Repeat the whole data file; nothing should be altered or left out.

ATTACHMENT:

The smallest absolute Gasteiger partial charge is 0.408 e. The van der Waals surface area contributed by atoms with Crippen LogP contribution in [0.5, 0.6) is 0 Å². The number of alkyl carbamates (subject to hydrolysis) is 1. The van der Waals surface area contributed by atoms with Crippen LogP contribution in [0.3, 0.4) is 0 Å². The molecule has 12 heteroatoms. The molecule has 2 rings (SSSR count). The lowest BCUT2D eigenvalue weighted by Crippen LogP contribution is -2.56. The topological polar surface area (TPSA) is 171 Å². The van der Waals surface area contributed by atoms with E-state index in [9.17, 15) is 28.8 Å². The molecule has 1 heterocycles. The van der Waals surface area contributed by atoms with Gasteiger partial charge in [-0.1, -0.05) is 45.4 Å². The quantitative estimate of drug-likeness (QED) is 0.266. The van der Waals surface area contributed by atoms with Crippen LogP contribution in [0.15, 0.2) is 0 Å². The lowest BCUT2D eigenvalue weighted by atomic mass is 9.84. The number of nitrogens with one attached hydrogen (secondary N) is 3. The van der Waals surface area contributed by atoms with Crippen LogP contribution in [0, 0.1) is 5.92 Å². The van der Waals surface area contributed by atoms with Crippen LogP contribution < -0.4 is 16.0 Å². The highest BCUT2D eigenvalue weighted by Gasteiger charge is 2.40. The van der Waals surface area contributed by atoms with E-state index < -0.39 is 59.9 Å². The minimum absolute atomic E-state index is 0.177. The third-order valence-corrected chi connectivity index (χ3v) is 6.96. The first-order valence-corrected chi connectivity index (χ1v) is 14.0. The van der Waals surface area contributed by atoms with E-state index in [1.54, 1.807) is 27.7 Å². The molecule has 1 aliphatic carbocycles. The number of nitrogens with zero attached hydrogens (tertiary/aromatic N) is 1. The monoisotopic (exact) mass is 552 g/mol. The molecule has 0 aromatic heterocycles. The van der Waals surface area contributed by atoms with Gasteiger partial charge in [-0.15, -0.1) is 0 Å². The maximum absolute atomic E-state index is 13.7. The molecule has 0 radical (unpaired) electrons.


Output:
The smallest absolute Gasteiger partial charge is 0.408 e. The van der Waals surface area contributed by atoms with Crippen LogP contribution in [0.5, 0.6) is 0 Å². The number of alkyl carbamates (subject to hydrolysis) is 1. The van der Waals surface area contributed by atoms with Crippen LogP contribution in [0.3, 0.4) is 0 Å². The molecule has 12 heteroatoms. The molecule has 2 rings (SSSR count). The lowest BCUT2D eigenvalue weighted by Crippen LogP contribution is -2.56. The topological polar surface area (TPSA) is 171 Å². The van der Waals surface area contributed by atoms with E-state index in [9.17, 15) is 28.8 Å². The molecule has 1 heterocycles. The van der Waals surface area contributed by atoms with Gasteiger partial charge in [-0.1, -0.05) is 45.4 Å². The quantitative estimate of drug-likeness (QED) is 0.266. The van der Waals surface area contributed by atoms with Crippen LogP contribution in [0.15, 0.2) is 0 Å². The lowest BCUT2D eigenvalue weighted by atomic mass is 9.84. The number of nitrogens with one attached hydrogen (secondary N) is 3. The van der Waals surface area contributed by atoms with Crippen LogP contribution in [0, 0.1) is 5.92 Å². The van der Waals surface area contributed by atoms with Crippen LogP contribution < -0.4 is 16.0 Å². The highest BCUT2D eigenvalue weighted by Gasteiger charge is 2.40. The van der Waals surface area contributed by atoms with E-state index < -0.39 is 59.9 Å². The minimum absolute atomic E-state index is 0.177. The third-order valence-corrected chi connectivity index (χ3v) is 6.96. The first-order valence-corrected chi connectivity index (χ1v) is 14.0. The van der Waals surface area contributed by atoms with E-state index in [1.54, 1.807) is 27.7 Å². The molecule has 1 aliphatic carbocycles. The number of nitrogens with zero attached hydrogens (tertiary/aromatic N) is 1. The monoisotopic (exact) mass is 552 g/mol. The molecule has 0 aromatic heterocycles. The van der Waals surface area contributed by atoms with Gasteiger partial charge in [-0.15, -0.1) is 0 Å². The maximum absolute atomic E-state index is 13.7. The molecule has 0 radical (unpaired) electrons.